The 'controlled facilities' in the above quote exist but rare. And it's only biodegradable plastics which meet 'compostable standards' that can go in industrial composting, which is good news when they get there. The terms biodegradable and compostable can crossover and mean their own things. Labels with biodegradable claims, in isolation, have no universal standard. But biodegradable plastic which are compostable have the UK and EU BS EN 13432 standard. This ensures criteria are met, like biodegrading within 6 months to only CO2, O2, H2O and biomass, and leaving no toxic waste. However, most plastics marketed as biodegradable justify their dubious claim because a small aspect biodegrades (most things will given enough time) and they do leave a lot of toxic waste. Many businesses claim they reduce down to only biomass but it's only novel marketing unless they have the following certification...
"The criteria for this standard means it biodegrades, either on an industrial scale through the organic management system already in place (Anaerobic digestion), wastewater treatment (Aerobic), large scale composting, or through backyard composting (soil composting), or even in a marine environment and pose no harmful/toxic effects on the environment i.e. free of heavy metals and organic contaminants. To do this, legislation and standards have been proposed and put in place by the ASTM, ISO, BS and EN bodies." (BS EN 13432 - Plastic Biodegradability Testing - Impact Solutions (impact-solutions.co.uk)
Likewise some compostable plastics can also go in home composts or soil composting. These materials meet stricter test temperatures and durations, and come with a Belgian ‘OK Compost Home’ specification stamp of approval. This is managed by the certification body Vinçotte and aligned to EN 13432.
Why Compostable Plastics? :)
Regarding their disposal, they help solve the growing waste problem if they find their way to the correct industrial composting facilities or home compost. Waste doesn't get much greener than breaking down all the way to support plant growth. Also, with some waste invariably finding its way in to nature, it's good to know the home compost standard material will biodegrade quicker and less dangerously than normal plastics. The other big plus of these plastics is their accompanying standards. These give us confidence they meet criteria in an otherwise murky world of marketing led terms. One such criteria is compatibility with existing facilities for compostable/organic waste management.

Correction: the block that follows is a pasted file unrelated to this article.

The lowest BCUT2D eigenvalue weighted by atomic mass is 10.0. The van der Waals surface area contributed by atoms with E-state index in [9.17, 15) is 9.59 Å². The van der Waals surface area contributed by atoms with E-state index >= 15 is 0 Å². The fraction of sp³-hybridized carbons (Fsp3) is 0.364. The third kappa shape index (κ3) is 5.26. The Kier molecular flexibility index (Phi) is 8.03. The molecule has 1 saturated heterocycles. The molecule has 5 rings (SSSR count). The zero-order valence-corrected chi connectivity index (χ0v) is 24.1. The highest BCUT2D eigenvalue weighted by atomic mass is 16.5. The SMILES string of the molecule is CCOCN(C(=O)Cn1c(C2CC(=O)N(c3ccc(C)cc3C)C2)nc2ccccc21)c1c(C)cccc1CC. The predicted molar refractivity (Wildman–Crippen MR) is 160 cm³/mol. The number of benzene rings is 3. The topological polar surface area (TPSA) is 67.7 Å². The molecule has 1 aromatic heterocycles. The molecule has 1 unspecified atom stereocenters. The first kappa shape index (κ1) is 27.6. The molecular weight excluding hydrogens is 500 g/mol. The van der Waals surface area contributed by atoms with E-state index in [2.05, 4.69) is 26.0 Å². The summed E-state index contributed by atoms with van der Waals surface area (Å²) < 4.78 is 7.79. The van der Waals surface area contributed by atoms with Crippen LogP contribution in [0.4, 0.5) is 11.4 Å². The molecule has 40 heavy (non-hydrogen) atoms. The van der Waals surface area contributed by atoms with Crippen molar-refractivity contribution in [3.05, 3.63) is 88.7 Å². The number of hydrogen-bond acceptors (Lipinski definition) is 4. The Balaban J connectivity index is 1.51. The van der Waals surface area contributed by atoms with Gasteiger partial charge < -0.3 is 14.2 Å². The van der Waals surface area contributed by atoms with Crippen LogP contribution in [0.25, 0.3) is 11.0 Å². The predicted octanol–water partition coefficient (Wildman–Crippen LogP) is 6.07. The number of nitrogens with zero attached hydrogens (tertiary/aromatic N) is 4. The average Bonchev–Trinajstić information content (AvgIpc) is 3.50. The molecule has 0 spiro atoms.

Why not Compostable Plastics? :(
A flipside to home compost material being less dangerous in nature is studies suggest they can increase litter because consumers perceive it to be less harmful to the environment. Furthermore, the majority of compostable plastics circulating everyday life are industrial compost only, meaning little benefit if littered. They will perform like normal plastics because nature won't meet industrial composting conditions. There's the similar issue that compostable plastics aren't designed to be recycled - perhaps surprising to most people, especially as many look the same as normal plastics. They corrupt regular recycling and can mean regular plastics don't get recycled. It's also argued the composting process emits a lot of CO2, which we're trying to reduce.
"Globally, the industrial infrastructure needed to process compostable plastics - from collection through to high-temperature composting - does not exist at the scale needed to match the volume of those plastics being produced". China biodegradable plastics 'failing to solve pollution crisis' - BBC News
It's also the case most industrial composters still prefer to separate out compostable plastics from regular vegetable and garden waste.
Compostable Plastics Summary - Packaging Life Cycle
These plastics get the thumbs up from FGP if producers, suppliers and consumers all do their bit. For instance...
Producers need to clearly mark whether they're industrial compost only or also home compost, and ensure suppliers have better understanding what they mean. With this, they can offer extra support like waste packaging collections to ensure waste ends up in the right place.